Migraine is more than just a headache. These episodes involve intense pulsing or throbbing pain. Often, this is felt in a specific area of the head. The episodes can last anywhere from 4 to 72 hours. They may be accompanied by nausea, vomiting, and sensitivity to light and sound.

Migraine impacts more than 10 percent of the global population and is three times more likely to be experienced by women than men. According to the 2018 Migraine in America survey, 69 percent of people with migraine also experience neck pain when having an episode.

The link between neck pain and migraine has long been established. Recent research found that neck pain is usually a symptom of migraine and not a cause.

Migraine typically originates in the brain. Cervicogenic headaches may also induce neck pain, but are rooted in the cervical spine or base of the skull.

There are several theories as to why you might experience neck pain with a migraine. One is that the migraine might affect the trigeminocervical complex, a part of the brain that contains pain nerves linked to the face and upper neck.

Other researchers believe that musculoskeletal problems (such as bad posture and joint diseases) could trigger migraine by activating nerves in the upper neck.

The exact link between migraine and neck pain remains unknown. This makes it harder to know how to treat neck pain resulting from migraine. In fact, treating associated neck pain may be best accomplished by treating the migraine itself.

Ideally, migraine should be treated as early as possible (when they first start). This is when they are most likely to respond to medication. Options include non-specific migraine treatments such as:

  • nonsteroidal anti-inflammatory drugs (NSAIDs)
  • metoclopramide (Reglan), an anti-nausea medication
  • migraine-specific treatments, such as triptans, ditans, and gepants

Research has identified several potential home treatment options for both migraine and neck pain. These include:

  • avoiding foods and beverages that are known migraine triggers, including nitrates, alcohol, and anything processed
  • applying lavender oil to the temples and inhaling for 15 minutes
  • acupressure
  • acupuncture
  • applying peppermint oil to the forehead and temples
  • adding ginger powder to tea
  • yoga
  • trying biofeedback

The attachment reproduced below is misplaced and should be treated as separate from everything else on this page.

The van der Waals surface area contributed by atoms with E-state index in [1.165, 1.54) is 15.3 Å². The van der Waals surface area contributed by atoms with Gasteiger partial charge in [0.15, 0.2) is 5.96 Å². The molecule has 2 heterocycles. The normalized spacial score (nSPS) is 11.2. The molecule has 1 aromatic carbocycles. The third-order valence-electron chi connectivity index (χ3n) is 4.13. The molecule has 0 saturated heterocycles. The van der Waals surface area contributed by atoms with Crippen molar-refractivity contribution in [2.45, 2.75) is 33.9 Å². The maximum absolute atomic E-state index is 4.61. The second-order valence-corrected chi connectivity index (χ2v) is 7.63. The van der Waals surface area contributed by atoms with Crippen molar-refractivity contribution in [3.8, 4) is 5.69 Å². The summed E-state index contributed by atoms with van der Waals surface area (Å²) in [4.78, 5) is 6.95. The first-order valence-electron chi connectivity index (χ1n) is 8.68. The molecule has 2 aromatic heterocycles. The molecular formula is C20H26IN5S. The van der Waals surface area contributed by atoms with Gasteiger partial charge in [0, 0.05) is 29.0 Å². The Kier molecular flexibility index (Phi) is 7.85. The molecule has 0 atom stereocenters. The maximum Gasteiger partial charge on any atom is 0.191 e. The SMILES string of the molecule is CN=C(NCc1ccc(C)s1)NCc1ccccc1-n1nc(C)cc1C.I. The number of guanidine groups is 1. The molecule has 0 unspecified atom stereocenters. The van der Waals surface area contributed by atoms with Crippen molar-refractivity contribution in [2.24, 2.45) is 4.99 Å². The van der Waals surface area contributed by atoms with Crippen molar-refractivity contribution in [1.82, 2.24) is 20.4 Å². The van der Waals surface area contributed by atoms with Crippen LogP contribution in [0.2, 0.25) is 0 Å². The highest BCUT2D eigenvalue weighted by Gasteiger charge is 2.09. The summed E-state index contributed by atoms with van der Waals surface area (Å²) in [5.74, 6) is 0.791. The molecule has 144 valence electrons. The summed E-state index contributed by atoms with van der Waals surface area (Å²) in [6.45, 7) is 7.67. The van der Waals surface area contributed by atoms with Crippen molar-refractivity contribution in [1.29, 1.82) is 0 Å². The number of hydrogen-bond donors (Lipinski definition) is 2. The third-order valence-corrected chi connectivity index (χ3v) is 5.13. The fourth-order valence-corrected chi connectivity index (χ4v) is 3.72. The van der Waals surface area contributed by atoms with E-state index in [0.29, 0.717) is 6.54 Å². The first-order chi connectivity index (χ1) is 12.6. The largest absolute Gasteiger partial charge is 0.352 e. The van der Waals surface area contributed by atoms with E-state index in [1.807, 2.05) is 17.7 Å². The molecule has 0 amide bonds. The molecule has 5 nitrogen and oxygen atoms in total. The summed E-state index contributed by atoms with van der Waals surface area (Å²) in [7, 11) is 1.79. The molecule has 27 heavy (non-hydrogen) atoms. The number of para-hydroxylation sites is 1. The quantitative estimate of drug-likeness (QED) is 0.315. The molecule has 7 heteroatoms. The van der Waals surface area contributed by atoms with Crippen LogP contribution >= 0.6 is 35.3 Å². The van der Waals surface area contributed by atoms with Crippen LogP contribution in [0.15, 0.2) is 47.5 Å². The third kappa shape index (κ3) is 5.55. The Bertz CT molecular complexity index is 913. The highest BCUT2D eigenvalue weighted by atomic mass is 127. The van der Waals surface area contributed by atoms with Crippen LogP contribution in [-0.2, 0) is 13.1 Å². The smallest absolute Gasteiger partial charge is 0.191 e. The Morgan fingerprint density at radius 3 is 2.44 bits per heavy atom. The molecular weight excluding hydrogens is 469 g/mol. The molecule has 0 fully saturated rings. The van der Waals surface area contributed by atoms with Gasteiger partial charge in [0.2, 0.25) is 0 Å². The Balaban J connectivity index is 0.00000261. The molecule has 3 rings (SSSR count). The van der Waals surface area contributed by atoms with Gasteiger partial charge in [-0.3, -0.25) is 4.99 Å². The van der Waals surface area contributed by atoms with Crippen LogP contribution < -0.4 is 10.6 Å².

• adding magnesium-rich foods to your diet
  • scheduling a weekly massage
  • stretching
  • transcutaneous electrical nerve stimulation (TENS)

Nausea is common during migraine. One study found that about a quarter of all people with migraine deal with nausea. You’re more likely to feel this when certain parts of the brain — the rostral dorsal medulla and periaqueductal gray — are activated.

Treating nausea associated with migraine might also be best accomplished by treating the migraine first. In this case, ginger has been found through research as a potential natural treatment for both migraine and nausea.

Once you learn what triggers your migraine, you may be able to avoid episodes. To learn what these triggers are, you need to track your symptoms and pay attention to patterns.

Common migraine triggers include:

  • some foods, such as chocolate, cheese, nuts, citrus fruits, and processed meats
  • alcohol
  • weather, especially changes in barometric pressure
  • electromagnetic fields
  • bright lights and sunlight
  • strong smells

Migraine is often debilitating. You should see your doctor, or update your doctor, about migraine episodes. Don’t ignore other frequent headaches or headaches that interfere with daily life.

A migraine may require a trip to the emergency room if:

  • it follows a head injury or accident
  • you’re having trouble with speech
  • you’re experiencing confusion or personality changes
  • your vision is blurred

Finding relief for your migraine and accompanying neck pain starts with seeing your healthcare provider. Together, you can create a treatment plan.